We have no idea what Kanye meant when he tweeted about Cosby. But neither do the people who wrote that he had declared him innocent. Why was everyone so ready and eager to believe it? Because it fits the narrative of him as a washed up has-been, courting controversy for the sake of it. It’s this narrative that warrants interrogation because of how disconnected it is from not just Kanye’s history and actions, but everything he represents as an artist.

“Name one genius that ain’t crazy”

On Feedback, a track off The Life of Pablo, Kanye raps “Name one genius that ain’t crazy”. He knows there’s a massive media machine churning out content about him, writing him off as a madman. But the lyric is a signal to his listeners — don’t worry, he isn’t having a meltdown. He knows exactly what he’s doing.

And you know what else? He’s right about geniuses.

The reason we praise and worship boundary pushing and genre re-defining artists, whether it’s in music, writing or the visual arts, is because of what we perceive as their craziness. They look at the world, see its beauty and its flaws in a way that we can’t and then project that back to us. This artistic ingenuity often goes hand in hand with eccentricity, but ultimately it’s why we consume their work.

Kanye likes comparing himself to artists like Pablo Picasso, individuals who were similarly acknowledged for their creative genius, but simultaneously derided as crazy or eccentric. It’s a comparison that some writers have found apt. The difference between Kanye and Picasso is that he’s conscious of the accusations against him, and reflects them back through his music, taunting his critics.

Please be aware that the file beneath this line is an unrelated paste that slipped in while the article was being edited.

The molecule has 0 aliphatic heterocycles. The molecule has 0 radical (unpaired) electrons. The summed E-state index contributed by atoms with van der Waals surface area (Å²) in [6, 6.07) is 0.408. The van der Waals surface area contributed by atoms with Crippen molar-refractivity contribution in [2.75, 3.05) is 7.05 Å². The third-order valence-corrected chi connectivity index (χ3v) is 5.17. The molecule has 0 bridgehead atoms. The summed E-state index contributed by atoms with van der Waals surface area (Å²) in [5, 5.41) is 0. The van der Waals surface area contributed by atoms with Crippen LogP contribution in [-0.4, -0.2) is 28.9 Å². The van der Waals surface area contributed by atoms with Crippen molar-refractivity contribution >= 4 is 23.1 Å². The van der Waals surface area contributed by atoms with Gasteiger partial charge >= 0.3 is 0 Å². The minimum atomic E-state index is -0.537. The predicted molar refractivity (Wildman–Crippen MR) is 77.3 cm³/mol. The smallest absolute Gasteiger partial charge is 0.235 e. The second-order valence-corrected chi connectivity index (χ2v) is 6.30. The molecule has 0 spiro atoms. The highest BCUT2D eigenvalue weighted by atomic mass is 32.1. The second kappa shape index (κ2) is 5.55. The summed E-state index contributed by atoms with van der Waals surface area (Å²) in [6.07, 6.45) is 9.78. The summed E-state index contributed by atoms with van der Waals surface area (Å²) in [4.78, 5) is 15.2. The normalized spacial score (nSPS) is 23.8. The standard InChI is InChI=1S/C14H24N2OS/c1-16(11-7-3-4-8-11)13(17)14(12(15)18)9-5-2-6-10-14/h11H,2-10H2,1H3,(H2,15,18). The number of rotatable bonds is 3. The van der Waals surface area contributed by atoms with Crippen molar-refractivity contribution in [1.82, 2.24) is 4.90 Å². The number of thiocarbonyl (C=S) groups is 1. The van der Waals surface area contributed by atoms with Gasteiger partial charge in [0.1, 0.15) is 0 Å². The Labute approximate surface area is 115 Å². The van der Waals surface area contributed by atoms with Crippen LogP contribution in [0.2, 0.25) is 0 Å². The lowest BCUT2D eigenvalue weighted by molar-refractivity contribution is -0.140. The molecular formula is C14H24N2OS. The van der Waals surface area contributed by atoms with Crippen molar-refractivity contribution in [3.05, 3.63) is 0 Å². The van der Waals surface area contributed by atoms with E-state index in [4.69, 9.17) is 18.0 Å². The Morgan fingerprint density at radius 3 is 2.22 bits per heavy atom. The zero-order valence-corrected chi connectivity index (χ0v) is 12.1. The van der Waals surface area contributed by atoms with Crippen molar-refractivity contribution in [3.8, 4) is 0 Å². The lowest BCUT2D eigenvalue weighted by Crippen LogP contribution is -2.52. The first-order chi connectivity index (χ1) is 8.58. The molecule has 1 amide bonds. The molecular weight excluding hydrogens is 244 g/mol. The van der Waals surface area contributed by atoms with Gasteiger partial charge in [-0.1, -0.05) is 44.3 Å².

Another track on The Life of Pablo, “I Love Kanye”, is told from the perspective of a disgruntled fan or critic. “I miss the old Kanye” he raps, echoing the growing, dominant public discourse around his identity. “I hate the new Kanye, the bad mood Kanye”. Halfway through the track he flips perspectives, rapping as himself: “See I invented Kanye”. Despite the perception that he’s burned too bright and lost his brilliance, he’s reminding us that he’s still in control.

When we demand artists create extraordinary work that invents new musical styles, tells us the truth about what it means to be black in the contemporary United States and paves the way for universally lauded musicians like Drake and Kendrick, yet still expect them to play by the rules, we’re kidding ourselves. It’s the fact that they look at society and flip it on its head that we love.

And here’s the thing — none of this means we need to defend everything Kanye says and does. We can accept that he’s flawed. But why do we hold certain artists up to this pedestal of perfection and deny them the right to be just as human as anyone else? Why do we call his tweets about music, culture, society and race “rants”? When white, establishment musicians like Bob Ezrin write ignorant critiques of contemporary hip-hop we call them essays. But when Kanye writes about the importance of black music we call it a rant.